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Weike Wang – Chemistry

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In all its forms.

Publisher: Text Publishing
Pages: 209
Type: Fiction
Age: Adult
ISBN: 978-1-925-60367-5
First Published: 23rd May 2017; 31st May 2018 by Text Publishing
Date Reviewed: 25th May 2018
Rating: 5/5

Our unnamed narrator has been proposed to by her fairly long-term boyfriend Eric. She enjoys her time with him but isn’t sure about saying yes, and she’s not sure why. As the days after an answer was requested continue to roll by, she muses over their relationship, her childhood and present relationship with her parents, and her situation as a PhD chemistry student, trying to work out what she should do in life in general.

Chemistry is a deceptively complex novel awash with superb characterisation.

It seems so simple – formatted in a medium-sized type face, with large margins and many scene breaks that are effectively vignettes, Chemistry presents itself as an easy and quick read; and in many ways it is, the text itself fun and straight forward, winsome. But once you look beyond the surface, which you’ll find happens naturally as you continue reading, the depth and complexity of the novel starts to pour from the spine.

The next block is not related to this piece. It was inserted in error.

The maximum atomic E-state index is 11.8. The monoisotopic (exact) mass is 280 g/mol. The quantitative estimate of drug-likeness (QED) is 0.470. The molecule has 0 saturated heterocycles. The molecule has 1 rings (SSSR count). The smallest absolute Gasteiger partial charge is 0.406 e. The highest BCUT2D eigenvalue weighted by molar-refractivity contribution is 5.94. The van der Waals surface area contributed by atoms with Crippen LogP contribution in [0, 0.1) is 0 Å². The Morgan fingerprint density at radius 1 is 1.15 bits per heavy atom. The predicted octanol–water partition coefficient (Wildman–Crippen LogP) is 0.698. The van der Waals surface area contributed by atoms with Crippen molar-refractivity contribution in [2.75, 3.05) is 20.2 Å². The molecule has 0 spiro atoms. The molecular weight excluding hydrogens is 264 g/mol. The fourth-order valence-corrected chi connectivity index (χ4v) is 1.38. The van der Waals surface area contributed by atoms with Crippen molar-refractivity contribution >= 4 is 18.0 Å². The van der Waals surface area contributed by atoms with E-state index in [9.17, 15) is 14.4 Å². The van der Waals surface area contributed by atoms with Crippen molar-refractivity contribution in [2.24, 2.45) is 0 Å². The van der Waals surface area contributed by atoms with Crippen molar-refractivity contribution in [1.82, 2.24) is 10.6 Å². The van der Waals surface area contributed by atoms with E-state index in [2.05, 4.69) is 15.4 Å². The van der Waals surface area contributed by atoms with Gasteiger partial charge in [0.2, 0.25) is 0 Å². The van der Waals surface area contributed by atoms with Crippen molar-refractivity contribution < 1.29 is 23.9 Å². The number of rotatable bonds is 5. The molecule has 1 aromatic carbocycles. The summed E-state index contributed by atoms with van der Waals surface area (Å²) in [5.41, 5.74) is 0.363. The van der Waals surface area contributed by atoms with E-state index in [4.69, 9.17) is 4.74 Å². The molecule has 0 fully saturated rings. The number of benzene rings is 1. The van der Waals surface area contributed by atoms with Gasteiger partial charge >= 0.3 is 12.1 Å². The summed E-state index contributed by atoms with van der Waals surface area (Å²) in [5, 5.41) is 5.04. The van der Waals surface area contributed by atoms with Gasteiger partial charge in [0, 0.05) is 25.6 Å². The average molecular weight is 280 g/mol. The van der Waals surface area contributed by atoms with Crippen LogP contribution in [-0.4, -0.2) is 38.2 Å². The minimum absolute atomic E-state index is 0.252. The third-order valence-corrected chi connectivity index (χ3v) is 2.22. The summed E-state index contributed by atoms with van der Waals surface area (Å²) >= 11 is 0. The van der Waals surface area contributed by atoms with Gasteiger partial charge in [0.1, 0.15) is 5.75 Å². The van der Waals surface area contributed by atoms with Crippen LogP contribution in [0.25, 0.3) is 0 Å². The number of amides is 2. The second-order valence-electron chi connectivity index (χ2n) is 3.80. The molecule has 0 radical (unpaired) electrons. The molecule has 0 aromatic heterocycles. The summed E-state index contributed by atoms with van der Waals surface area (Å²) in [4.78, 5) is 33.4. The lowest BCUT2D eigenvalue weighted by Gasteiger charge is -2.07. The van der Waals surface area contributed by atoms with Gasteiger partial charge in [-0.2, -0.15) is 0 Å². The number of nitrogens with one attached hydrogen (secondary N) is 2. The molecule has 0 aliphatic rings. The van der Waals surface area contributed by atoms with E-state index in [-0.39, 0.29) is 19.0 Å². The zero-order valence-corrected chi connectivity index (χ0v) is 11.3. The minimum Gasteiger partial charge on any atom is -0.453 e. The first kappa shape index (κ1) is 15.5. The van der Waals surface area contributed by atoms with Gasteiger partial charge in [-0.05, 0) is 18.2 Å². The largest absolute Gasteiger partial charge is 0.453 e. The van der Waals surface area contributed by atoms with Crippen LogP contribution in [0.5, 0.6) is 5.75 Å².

And there really is a lot to this short novel. The first-person narrative, which flips about in time to slowly uncover for both the reader and also the narrator herself why she feels as she does, is told in a slightly broken English that reflects her situation as a Chinese American who, whilst having been in the country since early childhood, has struggled with her parent’s expectations, school bullying, and what is presented as gentle teasing by Eric (which of course you slowly see has had quite an adverse effect).

The writing also allows Wang to develop a strong comedic streak to the book, which, whilst not often commented on, it’s revealed the character is ‘in’ on herself.